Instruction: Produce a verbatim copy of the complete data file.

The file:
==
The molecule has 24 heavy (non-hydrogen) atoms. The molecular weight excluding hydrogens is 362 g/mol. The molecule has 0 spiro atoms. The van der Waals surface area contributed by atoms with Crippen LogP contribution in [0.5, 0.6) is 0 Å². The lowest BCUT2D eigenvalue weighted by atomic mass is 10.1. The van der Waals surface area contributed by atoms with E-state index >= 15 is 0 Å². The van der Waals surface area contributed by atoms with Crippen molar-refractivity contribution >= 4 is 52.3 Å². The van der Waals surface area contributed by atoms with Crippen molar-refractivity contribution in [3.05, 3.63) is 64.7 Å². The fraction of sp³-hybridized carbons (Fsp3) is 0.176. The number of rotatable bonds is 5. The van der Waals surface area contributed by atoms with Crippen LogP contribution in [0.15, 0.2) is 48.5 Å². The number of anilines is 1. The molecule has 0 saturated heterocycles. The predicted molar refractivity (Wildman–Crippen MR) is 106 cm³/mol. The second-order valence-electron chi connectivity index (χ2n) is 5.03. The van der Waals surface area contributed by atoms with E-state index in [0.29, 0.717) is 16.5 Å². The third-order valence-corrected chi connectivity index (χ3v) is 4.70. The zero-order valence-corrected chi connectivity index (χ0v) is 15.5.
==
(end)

The molecule has 24 heavy (non-hydrogen) atoms. The molecular weight excluding hydrogens is 362 g/mol. The molecule has 0 spiro atoms. The van der Waals surface area contributed by atoms with Crippen LogP contribution in [0.5, 0.6) is 0 Å². The lowest BCUT2D eigenvalue weighted by atomic mass is 10.1. The van der Waals surface area contributed by atoms with E-state index >= 15 is 0 Å². The van der Waals surface area contributed by atoms with Crippen molar-refractivity contribution >= 4 is 52.3 Å². The van der Waals surface area contributed by atoms with Crippen molar-refractivity contribution in [3.05, 3.63) is 64.7 Å². The fraction of sp³-hybridized carbons (Fsp3) is 0.176. The number of rotatable bonds is 5. The van der Waals surface area contributed by atoms with Crippen LogP contribution in [0.15, 0.2) is 48.5 Å². The number of anilines is 1. The molecule has 0 saturated heterocycles. The predicted molar refractivity (Wildman–Crippen MR) is 106 cm³/mol. The second-order valence-electron chi connectivity index (χ2n) is 5.03. The van der Waals surface area contributed by atoms with E-state index in [0.29, 0.717) is 16.5 Å². The third-order valence-corrected chi connectivity index (χ3v) is 4.70. The zero-order valence-corrected chi connectivity index (χ0v) is 15.5.